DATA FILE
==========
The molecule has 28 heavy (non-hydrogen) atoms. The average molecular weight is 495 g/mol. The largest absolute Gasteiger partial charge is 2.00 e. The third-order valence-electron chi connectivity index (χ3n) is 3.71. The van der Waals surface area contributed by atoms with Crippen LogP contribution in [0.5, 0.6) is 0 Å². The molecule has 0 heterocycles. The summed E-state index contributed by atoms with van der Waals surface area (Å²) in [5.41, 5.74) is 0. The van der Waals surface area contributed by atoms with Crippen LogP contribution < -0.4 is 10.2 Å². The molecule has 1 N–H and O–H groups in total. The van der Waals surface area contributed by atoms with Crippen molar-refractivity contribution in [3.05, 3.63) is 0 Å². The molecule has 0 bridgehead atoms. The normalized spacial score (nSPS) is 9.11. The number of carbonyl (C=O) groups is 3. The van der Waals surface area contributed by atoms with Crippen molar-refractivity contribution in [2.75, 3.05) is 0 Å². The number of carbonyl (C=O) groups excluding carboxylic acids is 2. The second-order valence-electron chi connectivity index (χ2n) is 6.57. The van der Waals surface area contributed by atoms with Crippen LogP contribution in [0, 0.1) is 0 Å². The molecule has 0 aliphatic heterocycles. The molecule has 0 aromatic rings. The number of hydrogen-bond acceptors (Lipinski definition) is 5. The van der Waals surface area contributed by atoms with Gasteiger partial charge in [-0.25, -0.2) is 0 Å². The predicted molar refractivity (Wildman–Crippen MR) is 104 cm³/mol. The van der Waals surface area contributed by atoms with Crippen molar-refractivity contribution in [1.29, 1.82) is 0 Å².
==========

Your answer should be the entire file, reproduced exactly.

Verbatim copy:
The molecule has 28 heavy (non-hydrogen) atoms. The average molecular weight is 495 g/mol. The largest absolute Gasteiger partial charge is 2.00 e. The third-order valence-electron chi connectivity index (χ3n) is 3.71. The van der Waals surface area contributed by atoms with Crippen LogP contribution in [0.5, 0.6) is 0 Å². The molecule has 0 heterocycles. The summed E-state index contributed by atoms with van der Waals surface area (Å²) in [5.41, 5.74) is 0. The van der Waals surface area contributed by atoms with Crippen LogP contribution < -0.4 is 10.2 Å². The molecule has 1 N–H and O–H groups in total. The van der Waals surface area contributed by atoms with Crippen molar-refractivity contribution in [3.05, 3.63) is 0 Å². The molecule has 0 bridgehead atoms. The normalized spacial score (nSPS) is 9.11. The number of carbonyl (C=O) groups is 3. The van der Waals surface area contributed by atoms with Crippen molar-refractivity contribution in [2.75, 3.05) is 0 Å². The number of carbonyl (C=O) groups excluding carboxylic acids is 2. The second-order valence-electron chi connectivity index (χ2n) is 6.57. The van der Waals surface area contributed by atoms with Crippen LogP contribution in [0, 0.1) is 0 Å². The molecule has 0 aliphatic heterocycles. The molecule has 0 aromatic rings. The number of hydrogen-bond acceptors (Lipinski definition) is 5. The van der Waals surface area contributed by atoms with Gasteiger partial charge in [-0.25, -0.2) is 0 Å². The predicted molar refractivity (Wildman–Crippen MR) is 104 cm³/mol. The van der Waals surface area contributed by atoms with Crippen molar-refractivity contribution in [1.29, 1.82) is 0 Å².